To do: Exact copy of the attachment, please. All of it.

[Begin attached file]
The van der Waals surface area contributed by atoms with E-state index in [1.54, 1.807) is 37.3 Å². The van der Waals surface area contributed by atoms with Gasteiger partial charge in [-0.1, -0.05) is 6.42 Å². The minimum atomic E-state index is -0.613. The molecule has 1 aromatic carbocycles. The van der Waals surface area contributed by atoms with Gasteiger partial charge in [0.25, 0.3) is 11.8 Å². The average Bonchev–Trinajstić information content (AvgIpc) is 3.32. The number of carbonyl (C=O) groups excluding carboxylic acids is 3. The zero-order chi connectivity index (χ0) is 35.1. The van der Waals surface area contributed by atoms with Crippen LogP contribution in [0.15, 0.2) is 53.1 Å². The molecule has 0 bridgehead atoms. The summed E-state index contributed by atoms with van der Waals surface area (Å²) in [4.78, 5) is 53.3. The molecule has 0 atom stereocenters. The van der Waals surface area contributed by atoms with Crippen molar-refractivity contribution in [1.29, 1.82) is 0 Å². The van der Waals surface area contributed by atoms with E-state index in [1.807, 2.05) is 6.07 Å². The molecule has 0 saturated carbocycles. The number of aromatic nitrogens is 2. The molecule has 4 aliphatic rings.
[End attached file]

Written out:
The van der Waals surface area contributed by atoms with E-state index in [1.54, 1.807) is 37.3 Å². The van der Waals surface area contributed by atoms with Gasteiger partial charge in [-0.1, -0.05) is 6.42 Å². The minimum atomic E-state index is -0.613. The molecule has 1 aromatic carbocycles. The van der Waals surface area contributed by atoms with Gasteiger partial charge in [0.25, 0.3) is 11.8 Å². The average Bonchev–Trinajstić information content (AvgIpc) is 3.32. The number of carbonyl (C=O) groups excluding carboxylic acids is 3. The zero-order chi connectivity index (χ0) is 35.1. The van der Waals surface area contributed by atoms with Crippen LogP contribution in [0.15, 0.2) is 53.1 Å². The molecule has 0 bridgehead atoms. The summed E-state index contributed by atoms with van der Waals surface area (Å²) in [4.78, 5) is 53.3. The molecule has 0 atom stereocenters. The van der Waals surface area contributed by atoms with Crippen molar-refractivity contribution in [1.29, 1.82) is 0 Å². The van der Waals surface area contributed by atoms with E-state index in [1.807, 2.05) is 6.07 Å². The molecule has 0 saturated carbocycles. The number of aromatic nitrogens is 2. The molecule has 4 aliphatic rings.